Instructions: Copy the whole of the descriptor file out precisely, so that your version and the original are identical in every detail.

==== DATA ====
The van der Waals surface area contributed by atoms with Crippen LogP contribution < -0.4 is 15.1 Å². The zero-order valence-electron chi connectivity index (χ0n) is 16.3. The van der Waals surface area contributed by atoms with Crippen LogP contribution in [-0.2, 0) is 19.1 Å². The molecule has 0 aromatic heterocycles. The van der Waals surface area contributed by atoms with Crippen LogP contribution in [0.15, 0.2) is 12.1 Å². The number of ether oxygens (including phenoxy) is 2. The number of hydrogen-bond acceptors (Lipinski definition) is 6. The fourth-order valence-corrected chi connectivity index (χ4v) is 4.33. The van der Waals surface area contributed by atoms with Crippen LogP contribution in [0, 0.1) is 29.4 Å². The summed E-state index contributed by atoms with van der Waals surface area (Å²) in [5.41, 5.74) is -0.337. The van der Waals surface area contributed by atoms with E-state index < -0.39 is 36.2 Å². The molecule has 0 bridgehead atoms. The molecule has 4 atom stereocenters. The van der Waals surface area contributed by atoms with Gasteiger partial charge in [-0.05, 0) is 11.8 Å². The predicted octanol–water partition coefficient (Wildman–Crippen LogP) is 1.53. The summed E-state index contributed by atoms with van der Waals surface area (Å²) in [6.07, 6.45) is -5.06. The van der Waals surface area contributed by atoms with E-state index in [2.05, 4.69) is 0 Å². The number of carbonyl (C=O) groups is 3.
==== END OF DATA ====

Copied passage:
The van der Waals surface area contributed by atoms with Crippen LogP contribution < -0.4 is 15.1 Å². The zero-order valence-electron chi connectivity index (χ0n) is 16.3. The van der Waals surface area contributed by atoms with Crippen LogP contribution in [-0.2, 0) is 19.1 Å². The molecule has 0 aromatic heterocycles. The van der Waals surface area contributed by atoms with Crippen LogP contribution in [0.15, 0.2) is 12.1 Å². The number of ether oxygens (including phenoxy) is 2. The number of hydrogen-bond acceptors (Lipinski definition) is 6. The fourth-order valence-corrected chi connectivity index (χ4v) is 4.33. The van der Waals surface area contributed by atoms with Crippen LogP contribution in [0, 0.1) is 29.4 Å². The summed E-state index contributed by atoms with van der Waals surface area (Å²) in [5.41, 5.74) is -0.337. The van der Waals surface area contributed by atoms with E-state index < -0.39 is 36.2 Å². The molecule has 0 bridgehead atoms. The molecule has 4 atom stereocenters. The van der Waals surface area contributed by atoms with Gasteiger partial charge in [-0.05, 0) is 11.8 Å². The predicted octanol–water partition coefficient (Wildman–Crippen LogP) is 1.53. The summed E-state index contributed by atoms with van der Waals surface area (Å²) in [6.07, 6.45) is -5.06. The van der Waals surface area contributed by atoms with E-state index in [2.05, 4.69) is 0 Å². The number of carbonyl (C=O) groups is 3.